Over the years I must have read thousands of books and watched thousands of movies with romantic elements in them--note that I say romantic elements. In more recent times, many movie makers and authors have substituted sex for romance.
I've struggled with the problem of demonstrating the difference, especially as my older granddaughter has reached the stage where boys are interesting. Unfortunately, even much of what passes for romance on television is both too mature for her understanding and quite frankly skips over the best of romance.
Yep, I believe that sex can be romantic...up to a certain point. But romance, the elements of falling in love rather than lust, is a rare thing now days, especially in a G rated version. Then last night the girls and I sat down to watch Sound of Music.
I confess that I haven't watched it in many years, mostly because I find the commercial breaks so freaking annoying! However, the girls and I persevered. They were so drawn into the story that they made sure they were back from their commercial "errands" (bathroom, drink, snack) in time to catch the next sliver of the movie.
Both girls commented on the fact that there wasn't much kissing. And the older one pointed out something I thought was very interesting. She said we didn't need more kissing because the expressions on their face showed they loved each other. As I watched, I realized she was absolutely correct.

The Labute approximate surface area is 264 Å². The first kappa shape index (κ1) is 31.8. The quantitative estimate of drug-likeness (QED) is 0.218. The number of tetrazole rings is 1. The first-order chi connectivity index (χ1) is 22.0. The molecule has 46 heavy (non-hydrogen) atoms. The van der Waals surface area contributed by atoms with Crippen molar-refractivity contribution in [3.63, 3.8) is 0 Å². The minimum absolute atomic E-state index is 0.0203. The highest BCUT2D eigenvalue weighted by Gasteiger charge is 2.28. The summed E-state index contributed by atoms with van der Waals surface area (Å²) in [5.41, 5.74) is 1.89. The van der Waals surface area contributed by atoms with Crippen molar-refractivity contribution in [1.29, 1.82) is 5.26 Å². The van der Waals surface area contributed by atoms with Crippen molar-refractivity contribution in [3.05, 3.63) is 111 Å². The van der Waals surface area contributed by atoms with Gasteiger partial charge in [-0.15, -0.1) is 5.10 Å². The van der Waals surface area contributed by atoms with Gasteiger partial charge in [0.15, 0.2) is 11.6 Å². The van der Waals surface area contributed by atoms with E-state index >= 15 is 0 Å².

Love lived there.
It occurs to me that we writers too often skip over the expressions of romance. We cheat our readers and ourselves with our rush for physical fulfillment when we gloss over those expressions of love.
I have spent much time in reflection lately wondering what was missing in my stories. I think this might be it. Somewhere along the line I've failed to demonstrate the very important expression--facial, physical, emotional--expression of romantic love.
Perhaps, just perhaps, this was the best three hours I've spent in a long time.